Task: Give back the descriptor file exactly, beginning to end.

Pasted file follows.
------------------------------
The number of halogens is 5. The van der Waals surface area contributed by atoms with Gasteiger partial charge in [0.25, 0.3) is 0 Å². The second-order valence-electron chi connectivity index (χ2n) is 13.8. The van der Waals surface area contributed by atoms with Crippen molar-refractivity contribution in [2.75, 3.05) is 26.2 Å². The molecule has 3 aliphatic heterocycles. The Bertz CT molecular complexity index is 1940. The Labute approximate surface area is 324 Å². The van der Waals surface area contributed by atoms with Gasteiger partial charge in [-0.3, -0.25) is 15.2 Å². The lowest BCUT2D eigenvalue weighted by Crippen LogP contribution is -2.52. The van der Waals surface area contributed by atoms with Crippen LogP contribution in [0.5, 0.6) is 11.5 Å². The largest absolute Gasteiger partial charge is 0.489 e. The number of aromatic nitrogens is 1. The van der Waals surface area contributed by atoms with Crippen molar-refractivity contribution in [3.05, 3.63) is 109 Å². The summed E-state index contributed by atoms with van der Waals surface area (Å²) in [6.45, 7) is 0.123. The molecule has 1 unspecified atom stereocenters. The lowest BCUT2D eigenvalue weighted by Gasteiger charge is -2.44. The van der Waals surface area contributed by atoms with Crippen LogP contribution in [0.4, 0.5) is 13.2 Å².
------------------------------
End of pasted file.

The number of halogens is 5. The van der Waals surface area contributed by atoms with Gasteiger partial charge in [0.25, 0.3) is 0 Å². The second-order valence-electron chi connectivity index (χ2n) is 13.8. The van der Waals surface area contributed by atoms with Crippen molar-refractivity contribution in [2.75, 3.05) is 26.2 Å². The molecule has 3 aliphatic heterocycles. The Bertz CT molecular complexity index is 1940. The Labute approximate surface area is 324 Å². The van der Waals surface area contributed by atoms with Gasteiger partial charge in [-0.3, -0.25) is 15.2 Å². The lowest BCUT2D eigenvalue weighted by Crippen LogP contribution is -2.52. The van der Waals surface area contributed by atoms with Crippen LogP contribution in [0.5, 0.6) is 11.5 Å². The largest absolute Gasteiger partial charge is 0.489 e. The number of aromatic nitrogens is 1. The van der Waals surface area contributed by atoms with Crippen molar-refractivity contribution in [3.05, 3.63) is 109 Å². The summed E-state index contributed by atoms with van der Waals surface area (Å²) in [6.45, 7) is 0.123. The molecule has 1 unspecified atom stereocenters. The lowest BCUT2D eigenvalue weighted by Gasteiger charge is -2.44. The van der Waals surface area contributed by atoms with Crippen LogP contribution in [0.4, 0.5) is 13.2 Å².